Markle and Willemse: Making sure racism doesn’t live happily ever after
What do Ashwin Willemse, Meghan Markle and Bishop Curry have in common? They refused to conform to white norms of behaviour
There is no doubt that the wedding of Prince Harry and former actress Meghan Markle was extraordinary and rattled some in the British establishment.
The most powerful message from the way the couple planned their wedding was that this was a marriage between two cultures and a reflection of their personalities, not an assimilation of a “bi-racial” outsider into the British monarchy.
Most people in the United Kingdom welcomed the blending of the conservative traditions of the royal family with black American culture. But some others balked at being yanked out of their comfort zone when they least expected it – and in a place that is so quintessentially British, the centuries-old Windsor Castle.
The person who effortlessly revolutionised the wedding was Bishop Michael Curry, head of the US Episcopal Church, in an animated sermon on the power of love. Curry dared to colour outside the lines, delivering a political message on how redemptive love ought to overcome the inequalities and injustices in society.Poverty, hunger and slavery are not words usually uttered at a wedding, less so in the presence of the Queen of England. But because the new Duke and Duchess of Sussex were already breaking down so many barriers with the modern-day fairytale, it opened the space for some frank talk in front of a global audience of up to two billion people.
While Curry instantly became a social media sensation and has been widely praised for his valour, some others perceived him as offensive to their way of life.
Daily Mail columnist Quentin Letts frothed and fumed on Sky News on Monday about “that shouty American preacher”.
In his column on Monday, Letts wrote: “Yack, yack, yack went Brother Curry, emoting, thesping, at times crouching like Olympic skier Franz Klammer mid-slalom … With his staged fervour and jabbering crescendo, Pastor Curry certainly seized his moment in front of the worldwide audience. Pentecostal zeal barged its way into the cool quire of St George’s Chapel, Windsor.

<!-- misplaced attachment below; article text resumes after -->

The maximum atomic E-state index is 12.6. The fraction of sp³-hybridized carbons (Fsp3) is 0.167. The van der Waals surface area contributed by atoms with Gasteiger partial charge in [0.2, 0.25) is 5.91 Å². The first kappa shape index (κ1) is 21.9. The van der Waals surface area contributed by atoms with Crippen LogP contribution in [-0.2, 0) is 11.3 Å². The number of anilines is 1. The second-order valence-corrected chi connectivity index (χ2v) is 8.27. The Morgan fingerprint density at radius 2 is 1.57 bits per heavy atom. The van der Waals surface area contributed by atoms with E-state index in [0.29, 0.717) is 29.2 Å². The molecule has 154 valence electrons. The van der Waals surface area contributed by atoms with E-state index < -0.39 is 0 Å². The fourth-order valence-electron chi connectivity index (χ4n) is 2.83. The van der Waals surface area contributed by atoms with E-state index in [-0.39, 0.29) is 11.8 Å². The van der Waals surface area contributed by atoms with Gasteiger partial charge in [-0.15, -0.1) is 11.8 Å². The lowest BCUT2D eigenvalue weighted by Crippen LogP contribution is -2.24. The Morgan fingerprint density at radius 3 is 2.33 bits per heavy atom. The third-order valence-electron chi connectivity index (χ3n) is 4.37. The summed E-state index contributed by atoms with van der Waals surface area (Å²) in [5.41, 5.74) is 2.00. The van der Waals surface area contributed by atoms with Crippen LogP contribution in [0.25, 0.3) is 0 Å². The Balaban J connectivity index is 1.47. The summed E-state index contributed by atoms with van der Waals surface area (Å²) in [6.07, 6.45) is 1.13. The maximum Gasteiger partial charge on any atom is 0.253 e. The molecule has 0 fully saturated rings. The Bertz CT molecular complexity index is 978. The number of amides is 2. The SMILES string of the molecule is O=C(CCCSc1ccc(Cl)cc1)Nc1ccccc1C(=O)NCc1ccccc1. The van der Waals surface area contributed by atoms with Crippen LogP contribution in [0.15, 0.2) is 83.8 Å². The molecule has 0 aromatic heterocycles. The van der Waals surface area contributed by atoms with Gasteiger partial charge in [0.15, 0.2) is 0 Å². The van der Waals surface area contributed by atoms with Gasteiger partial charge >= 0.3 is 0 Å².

“Preacher-man Curry hollered. He boinged up and down on the balls of his feet. He was a boxer in the ring! But he lost the House, as the parliamentary saying goes,” Letts wrote.
As if to reassure those like him traumatised by prospect of a black man stealing the show at a royal wedding, Letts concluded: “The memory of his shameless yankee-doodle pulpiteering will fade, as it invariably does.”
Conquering the spaces of the privileged in society is always met with resistance so at least Letts was honest enough to say what some others might have swallowed. While British society might be too polite to tackle such racism head on, in South Africa we are obligated to do so.
That is what former Springbok Ashwin Willemse did when he walked off the SuperSport set during a live show after the Lions vs Brumbies game.Exhausted by the patronising attitude towards him from rugby commentators Nick Mallett and Naas Botha, Willemse expressed that he was offended and left the set.
In order to contain the controversy, SuperSport and MultiChoice said after a meeting with the three personalities that they believed there was “no racism” at play.
What was it then?
A personality conflict? A difference of opinion? Perhaps a “misunderstanding”, as some have characterised the incident?
When black people venture into spaces that have been the preserve of white people, they are expected to conform and know their place. They are expected to understand the culture and hierarchy and not challenge it.
So whether it is Curry, Markle or Willemse, the expectation is that they adapt rather than assert their place. That boils down to accommodating white privilege.
None of these three people were willing to do this. Happily for the new duchess and the bishop, most people across the world and in Britain embraced the change.
In South Africa, there is still a debate about what happened during the SuperSport broadcast and the expectation is that the show must go on.Rugby remains a protected space for many white people, despite Nelson Mandela using the game as one of the first platforms for nation building and racial cohesion. The euphoria of winning the 1995 Rugby World Cup gave some people the mistaken belief that the game had facilitated national healing.
It did not.
The sport is still largely untransformed and the condescending attitude towards black players deemed to be in the game only because of the quota system is offensive.
Clearly there needs to be greater effort to confronting those attitudes and shaming those who project them – instead of glorifying apartheid-era heroes.
Whatever the occasion, whether it a royal wedding or a rugby match, privileged spaces should be conquered, backward attitudes confronted and racism exposed.
The redemptive power of love, for ourselves and others, should know no bounds.